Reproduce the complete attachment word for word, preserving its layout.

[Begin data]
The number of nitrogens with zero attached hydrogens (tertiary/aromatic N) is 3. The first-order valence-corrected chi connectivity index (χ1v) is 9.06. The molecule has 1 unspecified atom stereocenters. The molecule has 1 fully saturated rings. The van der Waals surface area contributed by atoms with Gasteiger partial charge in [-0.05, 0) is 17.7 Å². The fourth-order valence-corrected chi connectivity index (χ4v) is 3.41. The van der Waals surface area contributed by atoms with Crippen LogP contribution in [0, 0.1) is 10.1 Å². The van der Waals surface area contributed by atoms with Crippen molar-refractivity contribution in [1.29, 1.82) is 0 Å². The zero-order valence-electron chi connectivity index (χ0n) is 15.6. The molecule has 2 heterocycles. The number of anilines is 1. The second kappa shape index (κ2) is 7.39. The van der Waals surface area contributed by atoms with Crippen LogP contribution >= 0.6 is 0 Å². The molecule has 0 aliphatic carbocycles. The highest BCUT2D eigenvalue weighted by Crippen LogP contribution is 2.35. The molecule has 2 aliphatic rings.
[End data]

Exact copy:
The number of nitrogens with zero attached hydrogens (tertiary/aromatic N) is 3. The first-order valence-corrected chi connectivity index (χ1v) is 9.06. The molecule has 1 unspecified atom stereocenters. The molecule has 1 fully saturated rings. The van der Waals surface area contributed by atoms with Gasteiger partial charge in [-0.05, 0) is 17.7 Å². The fourth-order valence-corrected chi connectivity index (χ4v) is 3.41. The van der Waals surface area contributed by atoms with Crippen LogP contribution in [0, 0.1) is 10.1 Å². The van der Waals surface area contributed by atoms with Crippen molar-refractivity contribution in [1.29, 1.82) is 0 Å². The zero-order valence-electron chi connectivity index (χ0n) is 15.6. The molecule has 2 heterocycles. The number of anilines is 1. The second kappa shape index (κ2) is 7.39. The van der Waals surface area contributed by atoms with Crippen LogP contribution >= 0.6 is 0 Å². The molecule has 0 aliphatic carbocycles. The highest BCUT2D eigenvalue weighted by Crippen LogP contribution is 2.35. The molecule has 2 aliphatic rings.